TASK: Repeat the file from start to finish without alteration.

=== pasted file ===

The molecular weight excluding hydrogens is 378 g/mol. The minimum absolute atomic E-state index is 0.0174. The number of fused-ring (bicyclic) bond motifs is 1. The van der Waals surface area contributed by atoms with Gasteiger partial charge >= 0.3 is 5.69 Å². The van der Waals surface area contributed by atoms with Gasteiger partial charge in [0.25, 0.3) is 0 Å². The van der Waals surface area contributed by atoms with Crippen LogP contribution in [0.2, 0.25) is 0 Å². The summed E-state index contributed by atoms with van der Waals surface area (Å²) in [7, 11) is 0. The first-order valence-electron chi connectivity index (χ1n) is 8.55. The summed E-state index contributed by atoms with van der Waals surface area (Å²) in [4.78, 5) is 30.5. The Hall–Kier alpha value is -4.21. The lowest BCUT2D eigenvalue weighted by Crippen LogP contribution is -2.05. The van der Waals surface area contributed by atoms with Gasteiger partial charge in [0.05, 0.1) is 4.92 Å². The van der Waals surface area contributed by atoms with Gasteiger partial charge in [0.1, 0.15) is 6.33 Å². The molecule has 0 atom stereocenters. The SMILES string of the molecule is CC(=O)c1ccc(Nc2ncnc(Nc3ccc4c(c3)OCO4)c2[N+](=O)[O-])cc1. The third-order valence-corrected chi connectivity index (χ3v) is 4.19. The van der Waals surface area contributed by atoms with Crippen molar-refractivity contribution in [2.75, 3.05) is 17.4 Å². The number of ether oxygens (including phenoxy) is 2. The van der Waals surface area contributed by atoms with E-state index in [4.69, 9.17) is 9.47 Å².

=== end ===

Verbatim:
The molecular weight excluding hydrogens is 378 g/mol. The minimum absolute atomic E-state index is 0.0174. The number of fused-ring (bicyclic) bond motifs is 1. The van der Waals surface area contributed by atoms with Gasteiger partial charge >= 0.3 is 5.69 Å². The van der Waals surface area contributed by atoms with Gasteiger partial charge in [0.25, 0.3) is 0 Å². The van der Waals surface area contributed by atoms with Crippen LogP contribution in [0.2, 0.25) is 0 Å². The summed E-state index contributed by atoms with van der Waals surface area (Å²) in [7, 11) is 0. The first-order valence-electron chi connectivity index (χ1n) is 8.55. The summed E-state index contributed by atoms with van der Waals surface area (Å²) in [4.78, 5) is 30.5. The Hall–Kier alpha value is -4.21. The lowest BCUT2D eigenvalue weighted by Crippen LogP contribution is -2.05. The van der Waals surface area contributed by atoms with Gasteiger partial charge in [0.05, 0.1) is 4.92 Å². The van der Waals surface area contributed by atoms with Gasteiger partial charge in [0.1, 0.15) is 6.33 Å². The molecule has 0 atom stereocenters. The SMILES string of the molecule is CC(=O)c1ccc(Nc2ncnc(Nc3ccc4c(c3)OCO4)c2[N+](=O)[O-])cc1. The third-order valence-corrected chi connectivity index (χ3v) is 4.19. The van der Waals surface area contributed by atoms with Crippen molar-refractivity contribution in [2.75, 3.05) is 17.4 Å². The number of ether oxygens (including phenoxy) is 2. The van der Waals surface area contributed by atoms with E-state index in [4.69, 9.17) is 9.47 Å².